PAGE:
For potential car buyers, a good web experience can raise the buyer's intent to test drive a car. Such is the finding in a J.D. Power & Associates survey, reported in the recent Globe and Mail article Web traffic leads to showroom: survey.
Some content-heavy luxury car sites (Mercedes-Benz and Lexus) were assessed by visitors to be slower. Compared to so-called budget brands Kia and Hyundai, these sites were found to deliver a relatively poor visitor experience, one below expectations for prestige brands. Here's what Rohan Lobo, manager of automotive syndicated research at J.D. Power's Toronto office was quoted as saying about the best and highest rated sites compared to the poorer sites...
The most highly rated sites had some common design elements, he said, such as easy access to the home page, the ability to readily browse all models, comprehensible menus, fast-loading pages and interactive 360-degree views of vehicles.These findings are not surprising at all. But I wouldn't be surprised if this report causes heated visual branding content versus usability discussions in some marketing groups! How can this conflict be resolved to the benefit of both customers and the business?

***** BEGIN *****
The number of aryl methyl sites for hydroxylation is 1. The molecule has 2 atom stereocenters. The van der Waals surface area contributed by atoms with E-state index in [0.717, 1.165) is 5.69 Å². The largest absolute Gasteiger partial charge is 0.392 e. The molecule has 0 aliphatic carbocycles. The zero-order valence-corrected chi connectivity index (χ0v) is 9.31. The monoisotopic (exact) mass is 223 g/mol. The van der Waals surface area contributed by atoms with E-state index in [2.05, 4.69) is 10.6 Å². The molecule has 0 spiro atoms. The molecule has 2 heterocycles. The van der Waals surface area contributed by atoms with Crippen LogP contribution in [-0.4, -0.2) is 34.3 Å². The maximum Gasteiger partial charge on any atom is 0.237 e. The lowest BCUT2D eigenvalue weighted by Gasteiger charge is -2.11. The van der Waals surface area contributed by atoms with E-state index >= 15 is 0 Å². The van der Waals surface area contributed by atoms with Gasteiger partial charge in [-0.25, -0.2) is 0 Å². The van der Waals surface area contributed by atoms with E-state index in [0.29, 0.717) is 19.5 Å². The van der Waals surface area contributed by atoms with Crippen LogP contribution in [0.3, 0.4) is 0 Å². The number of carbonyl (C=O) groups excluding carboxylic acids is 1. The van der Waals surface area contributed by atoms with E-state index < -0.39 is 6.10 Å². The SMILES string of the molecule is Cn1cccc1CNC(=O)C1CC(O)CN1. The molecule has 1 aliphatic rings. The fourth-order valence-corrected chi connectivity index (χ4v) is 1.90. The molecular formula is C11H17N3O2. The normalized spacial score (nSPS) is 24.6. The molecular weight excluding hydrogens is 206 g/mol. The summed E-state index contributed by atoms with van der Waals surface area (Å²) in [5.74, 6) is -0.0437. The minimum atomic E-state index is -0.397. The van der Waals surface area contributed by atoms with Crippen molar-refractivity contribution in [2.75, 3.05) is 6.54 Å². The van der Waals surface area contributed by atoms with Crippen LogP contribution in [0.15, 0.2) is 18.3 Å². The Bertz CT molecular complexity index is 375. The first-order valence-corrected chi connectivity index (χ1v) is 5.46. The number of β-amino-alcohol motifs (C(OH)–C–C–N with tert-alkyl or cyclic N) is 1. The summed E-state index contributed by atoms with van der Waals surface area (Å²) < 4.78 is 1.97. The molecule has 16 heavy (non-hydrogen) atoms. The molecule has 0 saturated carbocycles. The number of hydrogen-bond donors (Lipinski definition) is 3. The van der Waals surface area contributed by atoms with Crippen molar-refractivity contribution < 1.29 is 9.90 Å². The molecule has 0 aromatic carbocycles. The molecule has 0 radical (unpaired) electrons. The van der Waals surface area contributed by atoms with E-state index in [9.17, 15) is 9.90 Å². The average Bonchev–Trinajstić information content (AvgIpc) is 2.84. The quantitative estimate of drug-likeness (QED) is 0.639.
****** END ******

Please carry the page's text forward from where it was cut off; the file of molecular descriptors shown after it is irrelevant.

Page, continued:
Poorer-performing web sites were too cluttered and busy, had small print, were too slow to load, carried too much information that required too much movement and refreshing images, had too many links and no continuous direct view of the model lineup.
Web analytics can help. Run some online split tests on design options with varying degrees of "less". Craft a campaign that will allow you to measure the impact of these variations on showroom visits, and perhaps the number of car test drives.